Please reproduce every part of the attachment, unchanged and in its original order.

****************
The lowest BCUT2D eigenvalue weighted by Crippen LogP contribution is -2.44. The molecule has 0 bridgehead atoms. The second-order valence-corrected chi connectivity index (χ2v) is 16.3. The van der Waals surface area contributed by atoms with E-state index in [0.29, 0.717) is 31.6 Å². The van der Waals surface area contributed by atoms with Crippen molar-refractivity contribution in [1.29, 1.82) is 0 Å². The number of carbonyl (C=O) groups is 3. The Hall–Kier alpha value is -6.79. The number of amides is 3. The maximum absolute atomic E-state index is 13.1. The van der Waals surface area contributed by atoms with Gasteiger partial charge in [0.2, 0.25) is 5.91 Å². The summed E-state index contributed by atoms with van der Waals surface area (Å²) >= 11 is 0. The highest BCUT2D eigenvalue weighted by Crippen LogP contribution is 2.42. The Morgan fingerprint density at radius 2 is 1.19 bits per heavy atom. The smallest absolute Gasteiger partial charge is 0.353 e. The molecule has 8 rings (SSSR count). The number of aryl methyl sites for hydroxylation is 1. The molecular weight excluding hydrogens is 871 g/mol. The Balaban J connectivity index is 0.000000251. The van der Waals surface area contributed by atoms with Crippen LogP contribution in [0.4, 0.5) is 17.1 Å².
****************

The lowest BCUT2D eigenvalue weighted by Crippen LogP contribution is -2.44. The molecule has 0 bridgehead atoms. The second-order valence-corrected chi connectivity index (χ2v) is 16.3. The van der Waals surface area contributed by atoms with E-state index in [0.29, 0.717) is 31.6 Å². The van der Waals surface area contributed by atoms with Crippen molar-refractivity contribution in [1.29, 1.82) is 0 Å². The number of carbonyl (C=O) groups is 3. The Hall–Kier alpha value is -6.79. The number of amides is 3. The maximum absolute atomic E-state index is 13.1. The van der Waals surface area contributed by atoms with Gasteiger partial charge in [0.2, 0.25) is 5.91 Å². The summed E-state index contributed by atoms with van der Waals surface area (Å²) >= 11 is 0. The highest BCUT2D eigenvalue weighted by Crippen LogP contribution is 2.42. The Morgan fingerprint density at radius 2 is 1.19 bits per heavy atom. The smallest absolute Gasteiger partial charge is 0.353 e. The molecule has 8 rings (SSSR count). The number of aryl methyl sites for hydroxylation is 1. The molecular weight excluding hydrogens is 871 g/mol. The Balaban J connectivity index is 0.000000251. The van der Waals surface area contributed by atoms with Crippen LogP contribution in [0.4, 0.5) is 17.1 Å².